There is nothing quite like the warm fuzzy feeling you get when JBap starts preaching on Advent 3. “You brood of vipers! Who warned you to flee from the wrath that is to come?” And Merry Christmas to you too! It certainly gets our attention as we light the pink candle on the Advent Wreath, y’know, the one symbolizing joy, to hear JBap lay into the crowd who have come to him seeking the baptism of repentance and forgiveness of sins.
In Matthew’s version of the story, this exchange is between JBap and the Pharisees and Sadducees, and given the tenor of religious debate over the last 2,000 years, “brood of vipers” is close to a term of endearment. In Luke, however, this is a sermon given not to the religious powers that be, but instead to the crowd, the riff-raff, the genuinely poor saps who came, it seems, with honest intentions of repentance and hope for forgiveness in their hearts. A brood of vipers!?! This is a bit harsh. (and as you can tell from my intro, I blame the RCL for continuing to include it in the Advent lectionary).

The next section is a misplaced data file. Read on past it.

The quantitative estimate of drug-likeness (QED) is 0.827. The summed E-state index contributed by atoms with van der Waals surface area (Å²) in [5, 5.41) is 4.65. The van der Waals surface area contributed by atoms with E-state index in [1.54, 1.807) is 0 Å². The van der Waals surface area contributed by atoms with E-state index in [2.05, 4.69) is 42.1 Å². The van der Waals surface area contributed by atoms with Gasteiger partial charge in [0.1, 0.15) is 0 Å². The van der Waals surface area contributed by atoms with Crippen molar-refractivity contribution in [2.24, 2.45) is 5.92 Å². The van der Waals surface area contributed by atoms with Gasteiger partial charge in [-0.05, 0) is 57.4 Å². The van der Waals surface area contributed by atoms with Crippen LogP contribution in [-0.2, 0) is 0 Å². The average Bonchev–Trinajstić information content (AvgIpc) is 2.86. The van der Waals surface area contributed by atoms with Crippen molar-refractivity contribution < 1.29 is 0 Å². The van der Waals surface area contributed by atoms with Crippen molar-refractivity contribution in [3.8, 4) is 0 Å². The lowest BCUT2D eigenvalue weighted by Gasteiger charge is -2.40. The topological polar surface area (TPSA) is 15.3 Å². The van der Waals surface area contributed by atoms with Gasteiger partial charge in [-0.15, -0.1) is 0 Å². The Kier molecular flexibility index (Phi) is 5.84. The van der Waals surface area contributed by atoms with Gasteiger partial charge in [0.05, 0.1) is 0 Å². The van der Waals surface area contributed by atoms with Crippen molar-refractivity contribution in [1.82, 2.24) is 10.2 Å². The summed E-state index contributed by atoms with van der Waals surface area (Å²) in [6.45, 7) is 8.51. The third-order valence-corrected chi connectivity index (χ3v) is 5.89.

Luke wraps this whole story up with a nice little bow by saying, “So, with many other exhortations, he proclaimed the good news to the people.” Which makes this preacher take pause and ask a question of myself. How is being called a brood of vipers good news?
The answer, of course, is in the very next sentence out of JBap’s mouth. “You brood of vipers! Who warned you to flee from the wrath to come? Bear fruits worthy of repentance.” The good news for JBap’s audience is that bearing fruit is possible. The good news for us is that by the grace of God that is to come into the world in Jesus of Nazareth, bearing fruit is possible for everyone. To build on yesterday’s theme, we can all “act as if” the Kingdom of God is here, now.
So Merry Christmas you hypocritical jerks. Now, go bear fruit worthy of repentance.